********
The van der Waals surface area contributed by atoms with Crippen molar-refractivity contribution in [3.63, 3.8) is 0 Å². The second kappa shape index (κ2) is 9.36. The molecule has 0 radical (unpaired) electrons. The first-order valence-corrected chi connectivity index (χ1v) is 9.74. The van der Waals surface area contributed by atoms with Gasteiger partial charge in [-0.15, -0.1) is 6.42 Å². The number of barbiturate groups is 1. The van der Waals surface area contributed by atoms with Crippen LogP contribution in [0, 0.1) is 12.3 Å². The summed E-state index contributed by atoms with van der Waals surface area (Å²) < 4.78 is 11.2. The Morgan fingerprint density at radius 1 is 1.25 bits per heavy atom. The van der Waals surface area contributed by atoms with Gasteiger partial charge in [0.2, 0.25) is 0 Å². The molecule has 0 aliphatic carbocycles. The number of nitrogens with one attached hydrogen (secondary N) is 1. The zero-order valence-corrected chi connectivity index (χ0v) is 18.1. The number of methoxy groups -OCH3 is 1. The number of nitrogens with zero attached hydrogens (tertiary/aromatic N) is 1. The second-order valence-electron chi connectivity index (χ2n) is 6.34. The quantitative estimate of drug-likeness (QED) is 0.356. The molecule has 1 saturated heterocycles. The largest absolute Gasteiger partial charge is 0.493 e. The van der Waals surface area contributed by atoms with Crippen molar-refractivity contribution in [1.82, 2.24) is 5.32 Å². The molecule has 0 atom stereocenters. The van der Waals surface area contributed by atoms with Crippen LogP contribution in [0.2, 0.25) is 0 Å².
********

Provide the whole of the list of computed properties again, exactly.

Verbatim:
The van der Waals surface area contributed by atoms with Crippen molar-refractivity contribution in [3.63, 3.8) is 0 Å². The second kappa shape index (κ2) is 9.36. The molecule has 0 radical (unpaired) electrons. The first-order valence-corrected chi connectivity index (χ1v) is 9.74. The van der Waals surface area contributed by atoms with Gasteiger partial charge in [-0.15, -0.1) is 6.42 Å². The number of barbiturate groups is 1. The van der Waals surface area contributed by atoms with Crippen LogP contribution in [0, 0.1) is 12.3 Å². The summed E-state index contributed by atoms with van der Waals surface area (Å²) < 4.78 is 11.2. The Morgan fingerprint density at radius 1 is 1.25 bits per heavy atom. The van der Waals surface area contributed by atoms with Gasteiger partial charge in [0.2, 0.25) is 0 Å². The molecule has 0 aliphatic carbocycles. The number of nitrogens with one attached hydrogen (secondary N) is 1. The zero-order valence-corrected chi connectivity index (χ0v) is 18.1. The number of methoxy groups -OCH3 is 1. The number of nitrogens with zero attached hydrogens (tertiary/aromatic N) is 1. The second-order valence-electron chi connectivity index (χ2n) is 6.34. The quantitative estimate of drug-likeness (QED) is 0.356. The molecule has 1 saturated heterocycles. The largest absolute Gasteiger partial charge is 0.493 e. The van der Waals surface area contributed by atoms with Crippen molar-refractivity contribution in [1.82, 2.24) is 5.32 Å². The molecule has 0 atom stereocenters. The van der Waals surface area contributed by atoms with Crippen LogP contribution in [0.2, 0.25) is 0 Å².